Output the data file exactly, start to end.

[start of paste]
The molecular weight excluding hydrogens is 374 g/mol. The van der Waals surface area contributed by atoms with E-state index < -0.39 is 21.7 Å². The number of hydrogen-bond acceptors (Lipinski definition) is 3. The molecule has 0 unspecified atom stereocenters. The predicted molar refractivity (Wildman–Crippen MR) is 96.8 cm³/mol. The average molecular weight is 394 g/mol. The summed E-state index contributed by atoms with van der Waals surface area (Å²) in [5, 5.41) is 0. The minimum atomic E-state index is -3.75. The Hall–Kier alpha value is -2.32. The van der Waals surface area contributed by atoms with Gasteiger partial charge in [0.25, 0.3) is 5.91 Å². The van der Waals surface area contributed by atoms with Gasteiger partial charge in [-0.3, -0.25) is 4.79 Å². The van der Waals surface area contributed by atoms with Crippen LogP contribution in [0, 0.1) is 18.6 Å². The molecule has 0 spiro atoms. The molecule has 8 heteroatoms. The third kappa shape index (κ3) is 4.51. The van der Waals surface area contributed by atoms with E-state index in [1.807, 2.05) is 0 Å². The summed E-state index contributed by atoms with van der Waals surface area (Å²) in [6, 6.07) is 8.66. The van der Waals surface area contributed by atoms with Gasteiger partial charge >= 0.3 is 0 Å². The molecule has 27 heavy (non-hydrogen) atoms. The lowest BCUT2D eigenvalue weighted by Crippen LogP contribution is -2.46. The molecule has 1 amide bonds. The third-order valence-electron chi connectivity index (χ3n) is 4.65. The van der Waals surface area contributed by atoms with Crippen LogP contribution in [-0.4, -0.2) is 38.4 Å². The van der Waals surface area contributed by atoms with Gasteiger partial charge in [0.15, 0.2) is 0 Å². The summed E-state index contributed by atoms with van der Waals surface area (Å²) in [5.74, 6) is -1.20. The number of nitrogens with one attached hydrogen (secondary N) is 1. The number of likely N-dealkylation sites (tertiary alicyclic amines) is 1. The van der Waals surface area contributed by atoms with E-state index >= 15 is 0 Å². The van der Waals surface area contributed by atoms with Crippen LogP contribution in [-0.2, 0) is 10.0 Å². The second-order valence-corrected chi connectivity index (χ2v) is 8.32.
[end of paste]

The molecular weight excluding hydrogens is 374 g/mol. The van der Waals surface area contributed by atoms with E-state index < -0.39 is 21.7 Å². The number of hydrogen-bond acceptors (Lipinski definition) is 3. The molecule has 0 unspecified atom stereocenters. The predicted molar refractivity (Wildman–Crippen MR) is 96.8 cm³/mol. The average molecular weight is 394 g/mol. The summed E-state index contributed by atoms with van der Waals surface area (Å²) in [5, 5.41) is 0. The minimum atomic E-state index is -3.75. The Hall–Kier alpha value is -2.32. The van der Waals surface area contributed by atoms with Gasteiger partial charge in [0.25, 0.3) is 5.91 Å². The van der Waals surface area contributed by atoms with Gasteiger partial charge in [-0.3, -0.25) is 4.79 Å². The van der Waals surface area contributed by atoms with Crippen LogP contribution in [0, 0.1) is 18.6 Å². The molecule has 0 spiro atoms. The molecule has 8 heteroatoms. The third kappa shape index (κ3) is 4.51. The van der Waals surface area contributed by atoms with E-state index in [1.807, 2.05) is 0 Å². The summed E-state index contributed by atoms with van der Waals surface area (Å²) in [6, 6.07) is 8.66. The van der Waals surface area contributed by atoms with Gasteiger partial charge >= 0.3 is 0 Å². The molecule has 27 heavy (non-hydrogen) atoms. The lowest BCUT2D eigenvalue weighted by Crippen LogP contribution is -2.46. The molecule has 1 amide bonds. The third-order valence-electron chi connectivity index (χ3n) is 4.65. The van der Waals surface area contributed by atoms with Crippen LogP contribution in [-0.4, -0.2) is 38.4 Å². The van der Waals surface area contributed by atoms with Gasteiger partial charge in [0.15, 0.2) is 0 Å². The summed E-state index contributed by atoms with van der Waals surface area (Å²) in [5.74, 6) is -1.20. The number of nitrogens with one attached hydrogen (secondary N) is 1. The number of likely N-dealkylation sites (tertiary alicyclic amines) is 1. The van der Waals surface area contributed by atoms with E-state index >= 15 is 0 Å². The van der Waals surface area contributed by atoms with Crippen LogP contribution in [-0.2, 0) is 10.0 Å². The second-order valence-corrected chi connectivity index (χ2v) is 8.32.